TEACHING YOUNG CHILDREN | VOL. 6, NO. 1 Download PDF
JOYE NEWMAN AND CAROL KRANOWITZ
Between birth and about age 6, children learn about their world by feeling and moving their bodies through it. The more children move, the more they will feel comfortable in their bodies and in sync with the world. As a result, they are more likely to be engaged in classroom activities and less likely to experience behavior challenges.
When children are in sync, their movements are easy and smooth. They feel comfortable in their bodies, and, being comfortable in their bodies, they feel good. We all function better when we feel good. Everything works.
Children who are out of sync do not share the ease and comfort of in sync children. They may be clumsy, trip over themselves, avoid using playground equipment, exhibit behavior problems, and have especially low self-esteem. They often develop into adults who are equally uncomfortable in their own bodies.
Teachers must consider how much time children spend at sedentary or
technology-based activities. Children should spend equal or more time actively moving. Two-dimensional activities on computer screens do little to develop and enhance preschoolers’ sensory, perceptual, and visual-motor skills. When children experience the three-dimensional world by moving within it, they can build a solid foundation for developing skills in all domains. Active children tend to find it easier to stay motivated and focused on play and learning.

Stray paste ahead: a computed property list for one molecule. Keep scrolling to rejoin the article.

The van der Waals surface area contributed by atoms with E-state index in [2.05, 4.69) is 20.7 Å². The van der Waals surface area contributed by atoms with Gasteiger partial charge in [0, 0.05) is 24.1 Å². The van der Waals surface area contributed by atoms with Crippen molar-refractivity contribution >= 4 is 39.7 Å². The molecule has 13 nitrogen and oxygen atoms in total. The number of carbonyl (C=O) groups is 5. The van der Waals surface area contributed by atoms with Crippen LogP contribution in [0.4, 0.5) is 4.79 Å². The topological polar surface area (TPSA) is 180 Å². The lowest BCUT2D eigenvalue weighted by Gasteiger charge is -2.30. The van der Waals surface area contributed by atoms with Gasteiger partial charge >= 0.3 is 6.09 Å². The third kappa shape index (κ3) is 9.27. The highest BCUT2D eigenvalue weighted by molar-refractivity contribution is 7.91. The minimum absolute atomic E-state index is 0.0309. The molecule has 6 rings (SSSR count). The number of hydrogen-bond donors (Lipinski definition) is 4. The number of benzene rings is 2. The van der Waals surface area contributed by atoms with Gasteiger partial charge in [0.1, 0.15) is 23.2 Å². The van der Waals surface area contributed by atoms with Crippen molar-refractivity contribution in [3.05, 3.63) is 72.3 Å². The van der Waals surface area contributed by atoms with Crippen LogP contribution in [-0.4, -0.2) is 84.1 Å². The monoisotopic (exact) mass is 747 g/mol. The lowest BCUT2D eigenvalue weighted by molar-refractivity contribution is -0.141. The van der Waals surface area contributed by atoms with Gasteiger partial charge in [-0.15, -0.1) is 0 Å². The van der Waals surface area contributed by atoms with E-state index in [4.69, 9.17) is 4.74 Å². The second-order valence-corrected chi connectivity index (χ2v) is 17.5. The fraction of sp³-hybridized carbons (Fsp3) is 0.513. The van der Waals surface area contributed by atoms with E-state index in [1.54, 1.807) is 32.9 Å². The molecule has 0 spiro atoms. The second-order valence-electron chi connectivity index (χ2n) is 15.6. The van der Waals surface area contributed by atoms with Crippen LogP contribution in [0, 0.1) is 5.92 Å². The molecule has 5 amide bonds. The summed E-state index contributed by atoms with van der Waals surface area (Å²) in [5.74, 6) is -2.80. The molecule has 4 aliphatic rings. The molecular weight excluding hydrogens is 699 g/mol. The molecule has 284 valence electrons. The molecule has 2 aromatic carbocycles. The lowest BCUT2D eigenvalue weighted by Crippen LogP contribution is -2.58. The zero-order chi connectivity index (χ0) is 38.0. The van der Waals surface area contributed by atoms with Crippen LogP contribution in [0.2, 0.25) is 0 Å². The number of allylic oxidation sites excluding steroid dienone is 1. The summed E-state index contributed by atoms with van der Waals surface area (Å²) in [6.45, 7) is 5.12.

How can teachers help preschoolers become in sync? Here are some fun suggestions.
1. Introduce novel ways of moving throughout the day. For instance, instead of walking, invite the children to
Jump, slide, or gallop to get their coats from their cubbies.
Scoot on their bottoms or wriggle on their tummies to join circle time.
Creep on hands and knees during clean-up time.
These large locomotor activities strengthen muscle tone and prepare young bodies for small, distinct movements, such as using scissors and drawing with crayons.
2. Encourage outdoor adventures. Children can
Go barefoot to feel differences between sand, grass, and blacktop.
Step in puddles.
Make mudpies and snowballs.
Jump in leaf piles and snow mounds.
These “messy” activities promote neurological growth that will prepare young brains for future reading and handwriting tasks.
3. Help children become aware of the space around them. The young eye is designed to look at things far and wide, rather than near and narrow. Have children
Clap bubbles between their hands.
Track a flashlight’s beam with their fingers, noses, and feet as it moves across the ceiling.
Catch falling feathers on their elbows, knees, or the backs of their hands.
Watching slow-moving targets trains the eyes to move smoothly, which is a precursor to reading.
4. Plan movements that give children the confidence to handle life’s challenges successfully.
Set up a large cardboard box in the classroom or outdoors. As children maneuver in and out of the box—or around a hoop, under a table, or through a tunnel—they are in charge of their bodies.
Where Am I?*